Even if India appreciates the above it has been only a diplomatic and economic bystander to much of what has been happening in the Asian region. Although much is made of the cultural links between India and Japan and India’s dissenting opinion in the war crimes tribunal in Tokyo, little has actually been done to alleviate or accommodate Japanese concerns and views. Little has been done to improve the poor infrastructure (even in cities like Mumbai, Delhi, Chennai and Calcutta), the inefficiency of the administrative bodies, the high interest rates, the tariff and excise structure, or create an investor friendly exit policy – areas which have all been foregrounded by the Japanese at various levels at different times as being impediments to investing in India.
The Japanese have also stressed the need to broaden ties between India and Japan to issues beyond the economic. This would require an attempt at harmonising India’s diplomatic and economic initiatives with Japanese views of the important issues in Asia.
It must be clarified that when we speak of India’s position we are not only looking at the diplomatic and other initiatives of the government in power but for a broadbased consensus on Asian issues cutting across party lines. A consensus akin to the one that Indian policy on the United States enjoys, where the details may be different but the general framework is by and large understood by the main political parties.
What is India’s stance vis-a-vis the idea of an Asian Monetary Fund or that of a common currency in Asia – thematics that are increasingly being discussed in various circles in Japan? What role would India play in such a fund, even vis-a-vis the idea of a common currency? These issues have not been actively debated in official circles that matter – in academia, in print or any other media. Do we have a framework to deal with such issues? Can India afford to ignore them and still expect to be a part of a resurgent Asia?
Let us not forget that despite the current economic crisis in East Asia, China, mainly because of ASEAN and Japanese concerns, has successfully resisted the devaluation of its currency. This is not an insignificant pointer to the fact that despite differences in political systems there is an undercurrent of seeing issues in the larger Asian context.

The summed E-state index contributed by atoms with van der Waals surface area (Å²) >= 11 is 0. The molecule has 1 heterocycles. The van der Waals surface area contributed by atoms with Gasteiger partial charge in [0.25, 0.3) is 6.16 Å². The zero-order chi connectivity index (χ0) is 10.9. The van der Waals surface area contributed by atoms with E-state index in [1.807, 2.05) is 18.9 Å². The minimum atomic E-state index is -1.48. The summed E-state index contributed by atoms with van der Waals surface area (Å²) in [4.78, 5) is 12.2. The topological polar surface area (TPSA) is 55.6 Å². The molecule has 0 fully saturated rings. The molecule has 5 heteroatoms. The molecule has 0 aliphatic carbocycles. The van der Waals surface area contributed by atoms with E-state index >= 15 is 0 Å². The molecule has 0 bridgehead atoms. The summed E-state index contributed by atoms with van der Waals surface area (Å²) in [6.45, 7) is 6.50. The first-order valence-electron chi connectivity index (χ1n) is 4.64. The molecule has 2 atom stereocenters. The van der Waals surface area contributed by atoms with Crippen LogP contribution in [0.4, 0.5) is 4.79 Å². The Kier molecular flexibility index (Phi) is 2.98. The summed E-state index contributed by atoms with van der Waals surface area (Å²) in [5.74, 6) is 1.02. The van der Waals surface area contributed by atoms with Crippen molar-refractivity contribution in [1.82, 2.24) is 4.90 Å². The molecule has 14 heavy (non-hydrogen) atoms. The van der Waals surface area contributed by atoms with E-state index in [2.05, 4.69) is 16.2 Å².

At the last ASEAN summit meeting in Manila, its leaders met with the prime ministers of China and Japan and the president of South Korea. This was their third meeting in as many years. This meeting was as Rodolfo Severino, the Secretary General of ASEAN, pointed out, ‘an indication of the general convergence of purpose in East Asia.’ Can India afford to ignore this convergence of purpose and stand isolated from the processes that further it? We do so at the risk of becoming an irrelevant bystander in an increasingly important (both economically and politically) region of the world.
Japan’s improvement of relations with China came about not only because of it’s geostrategic position vis-a-vis China where a stable and prosperous China was deemed essential for its security but also because China is a crucial cog in so many wheels in Asia. The lessons of the Chinese backed insurgencies in Malaysia and Indonesia and an unstable Kampuchea threatening Thailand were well taken into consideration by the Japanese in diplomatically, politically and economically engaging China.
Similarly, India too must justify its relevance to Asia in a pragmatic and positive way (and concentrate on the important issues of improving infrastructure, reducing tariffs and so on) in order to engage the Japanese sufficiently so that Japanese investment in India reaches levels comparable to that in China.